broken light bulbTime to shatter some common myths about energy efficiency.Photo: Sergio AlvarezThis post was written by Sara Hayes, senior researcher at the American Council for an Energy-Efficient Economy and a contributing author at the ACEEE blog.

Energy efficiency can be difficult to conceptualize — there’s not a representative device like a solar panel or wind turbine. Rather, it’s a collection of technologies, strategies, and policies involving our houses, businesses, transportation, and behavior that improve the way we live. There are often misunderstandings or “myths” about how we verify that energy efficiency is working and measure what benefits it’s providing. Four measurement and verification (M&V) myths are debunked below.

Myth 1: Energy efficiency is an idea, a call to action, not a tangible thing. There is no reliable standard for measuring or verifying energy savings resulting from efficiency measures.

The lack of a national standard for M&V of efficiency-driven energy savings has left states to develop their own protocols. These efforts have resulted in a well-developed and rich source of experience and information that can inform the development of a national standard. Currently more than half of all U.S. states have efficiency targets and are measuring their progress towards achieving those goals. In addition to states, utilities have been demonstrating energy savings resulting from efficiency measures for decades. In many cases, a utility’s authority to collect revenues is based on its ability to verify, with substantial certainty, the amount of savings that occurred. This has caused utilities to invest significant resources into solid M&V methods that stand up to the scrutiny of regulators and ratepayer advocates. 

Myth 2: Lots of factors affect energy use, making it impossible to tell when a change in energy consumption is due to efficiency improvements or other factors.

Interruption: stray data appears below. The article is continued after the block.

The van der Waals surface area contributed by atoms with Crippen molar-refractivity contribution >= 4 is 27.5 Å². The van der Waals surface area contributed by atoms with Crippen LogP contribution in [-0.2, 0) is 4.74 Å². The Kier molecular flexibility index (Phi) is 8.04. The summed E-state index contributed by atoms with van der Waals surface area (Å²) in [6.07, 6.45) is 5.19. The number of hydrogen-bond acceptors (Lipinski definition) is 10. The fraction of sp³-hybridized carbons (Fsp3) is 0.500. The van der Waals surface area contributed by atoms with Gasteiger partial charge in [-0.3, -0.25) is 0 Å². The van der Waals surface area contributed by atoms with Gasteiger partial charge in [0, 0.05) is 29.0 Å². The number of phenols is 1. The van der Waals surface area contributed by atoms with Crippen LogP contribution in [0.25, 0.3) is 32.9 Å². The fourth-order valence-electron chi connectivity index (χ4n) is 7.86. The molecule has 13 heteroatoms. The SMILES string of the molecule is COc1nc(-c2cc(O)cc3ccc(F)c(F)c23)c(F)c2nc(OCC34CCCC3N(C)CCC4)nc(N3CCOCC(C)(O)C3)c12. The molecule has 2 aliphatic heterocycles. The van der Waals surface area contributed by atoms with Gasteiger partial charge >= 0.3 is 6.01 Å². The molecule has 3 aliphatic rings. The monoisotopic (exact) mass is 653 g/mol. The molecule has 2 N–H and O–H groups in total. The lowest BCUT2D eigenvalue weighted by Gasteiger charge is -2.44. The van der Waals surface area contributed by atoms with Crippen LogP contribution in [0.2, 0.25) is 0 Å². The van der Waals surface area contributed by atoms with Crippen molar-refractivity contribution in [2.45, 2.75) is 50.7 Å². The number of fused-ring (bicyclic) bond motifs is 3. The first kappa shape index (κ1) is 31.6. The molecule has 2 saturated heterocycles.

There is an entire profession of highly experienced energy program evaluators that has developed over the last 30 years, and they utilize evaluation methodologies that have repeatedly been accepted in utility regulatory proceedings across the nation. When an old, inefficient piece of equipment (e.g., a furnace, motor, refrigerator, etc.) is replaced with a new, high-efficiency model, the energy savings that result can be measured quite reliably. While other factors (e.g., the weather, economic activity) may affect total energy use, statistical methods have been developed to separate out these effects. The evaluation methodologies that have been developed can measure and verify the energy savings from energy efficiency measures and programs with a great deal of confidence. 

Myth 3: I can’t rely on efficiency to meet energy demands because I can’t call on it when I need it, and I don’t know how much I’m going to get when I do.

Efficiency is not a “demand response” approach or a peaking resource that is “called upon” when demand is high. Rather, it is a “baseload” resource that, once put into practice, continues to produce energy savings at all times the device is in operation. The lifetime of an efficiency resource will depend on the type of measure that is installed (e.g., CFL bulbs, a new air conditioner, adding insulation to a building, etc.), and energy savings can reliably last anywhere from three to 20 years or more. Furthermore, while many clean energy sources rely on external conditions that cannot be controlled, efficiency measures produce energy savings year-round regardless of the weather. 

Myth 4: Potential benefits from energy efficiency are small and aren’t worth measuring.

Energy efficiency is our nation’s greatest energy resource. Energy savings from efficiency are real and save Americans money. Since 1970, efficiency improvements have reduced U.S. energy costs by about $700 billion [PDF] from what they would have otherwise been in 2005 alone. Those dollars are reinvested in the economy to support businesses and create jobs. Available cost-effective energy savings from all sectors is predicted to range from 16 to 30 percent of current consumption by 2025 (see here for more information).